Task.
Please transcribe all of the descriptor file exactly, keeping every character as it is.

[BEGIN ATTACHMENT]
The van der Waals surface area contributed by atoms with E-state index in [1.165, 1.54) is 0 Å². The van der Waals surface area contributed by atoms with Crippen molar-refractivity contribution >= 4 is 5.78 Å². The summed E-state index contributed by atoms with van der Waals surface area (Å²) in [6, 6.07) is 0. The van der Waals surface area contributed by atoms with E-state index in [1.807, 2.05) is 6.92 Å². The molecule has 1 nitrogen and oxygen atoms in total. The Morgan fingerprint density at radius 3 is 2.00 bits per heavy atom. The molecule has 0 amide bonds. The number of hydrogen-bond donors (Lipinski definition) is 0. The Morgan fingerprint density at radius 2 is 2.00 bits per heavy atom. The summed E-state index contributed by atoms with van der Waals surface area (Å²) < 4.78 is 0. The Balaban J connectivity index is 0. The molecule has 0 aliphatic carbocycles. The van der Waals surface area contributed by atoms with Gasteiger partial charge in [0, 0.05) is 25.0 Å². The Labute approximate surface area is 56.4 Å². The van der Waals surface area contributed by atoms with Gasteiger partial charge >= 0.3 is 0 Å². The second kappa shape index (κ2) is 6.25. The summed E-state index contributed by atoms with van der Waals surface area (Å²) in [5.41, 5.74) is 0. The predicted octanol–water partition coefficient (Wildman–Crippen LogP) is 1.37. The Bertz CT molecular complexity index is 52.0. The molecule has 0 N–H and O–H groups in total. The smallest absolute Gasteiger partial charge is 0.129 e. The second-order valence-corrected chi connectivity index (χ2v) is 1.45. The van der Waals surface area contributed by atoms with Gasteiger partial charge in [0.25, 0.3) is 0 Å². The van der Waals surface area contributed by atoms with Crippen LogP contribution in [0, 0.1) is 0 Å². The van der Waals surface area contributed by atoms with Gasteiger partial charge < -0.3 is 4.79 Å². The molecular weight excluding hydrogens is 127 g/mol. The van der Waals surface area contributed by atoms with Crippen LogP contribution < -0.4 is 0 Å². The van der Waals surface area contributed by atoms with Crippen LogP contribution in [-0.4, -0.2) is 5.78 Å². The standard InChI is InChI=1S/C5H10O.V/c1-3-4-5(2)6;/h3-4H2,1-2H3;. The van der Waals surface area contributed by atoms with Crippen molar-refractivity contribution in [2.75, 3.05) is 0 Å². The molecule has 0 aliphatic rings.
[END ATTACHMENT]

The van der Waals surface area contributed by atoms with E-state index in [1.165, 1.54) is 0 Å². The van der Waals surface area contributed by atoms with Crippen molar-refractivity contribution >= 4 is 5.78 Å². The summed E-state index contributed by atoms with van der Waals surface area (Å²) in [6, 6.07) is 0. The van der Waals surface area contributed by atoms with E-state index in [1.807, 2.05) is 6.92 Å². The molecule has 1 nitrogen and oxygen atoms in total. The Morgan fingerprint density at radius 3 is 2.00 bits per heavy atom. The molecule has 0 amide bonds. The number of hydrogen-bond donors (Lipinski definition) is 0. The Morgan fingerprint density at radius 2 is 2.00 bits per heavy atom. The summed E-state index contributed by atoms with van der Waals surface area (Å²) < 4.78 is 0. The Balaban J connectivity index is 0. The molecule has 0 aliphatic carbocycles. The van der Waals surface area contributed by atoms with Gasteiger partial charge in [0, 0.05) is 25.0 Å². The Labute approximate surface area is 56.4 Å². The van der Waals surface area contributed by atoms with Gasteiger partial charge >= 0.3 is 0 Å². The second kappa shape index (κ2) is 6.25. The summed E-state index contributed by atoms with van der Waals surface area (Å²) in [5.41, 5.74) is 0. The predicted octanol–water partition coefficient (Wildman–Crippen LogP) is 1.37. The Bertz CT molecular complexity index is 52.0. The molecule has 0 N–H and O–H groups in total. The smallest absolute Gasteiger partial charge is 0.129 e. The second-order valence-corrected chi connectivity index (χ2v) is 1.45. The van der Waals surface area contributed by atoms with Gasteiger partial charge in [0.25, 0.3) is 0 Å². The van der Waals surface area contributed by atoms with Crippen LogP contribution in [0, 0.1) is 0 Å². The van der Waals surface area contributed by atoms with Gasteiger partial charge < -0.3 is 4.79 Å². The molecular weight excluding hydrogens is 127 g/mol. The van der Waals surface area contributed by atoms with Crippen LogP contribution < -0.4 is 0 Å². The van der Waals surface area contributed by atoms with Crippen LogP contribution in [-0.4, -0.2) is 5.78 Å². The standard InChI is InChI=1S/C5H10O.V/c1-3-4-5(2)6;/h3-4H2,1-2H3;. The van der Waals surface area contributed by atoms with Crippen molar-refractivity contribution in [2.75, 3.05) is 0 Å². The molecule has 0 aliphatic rings.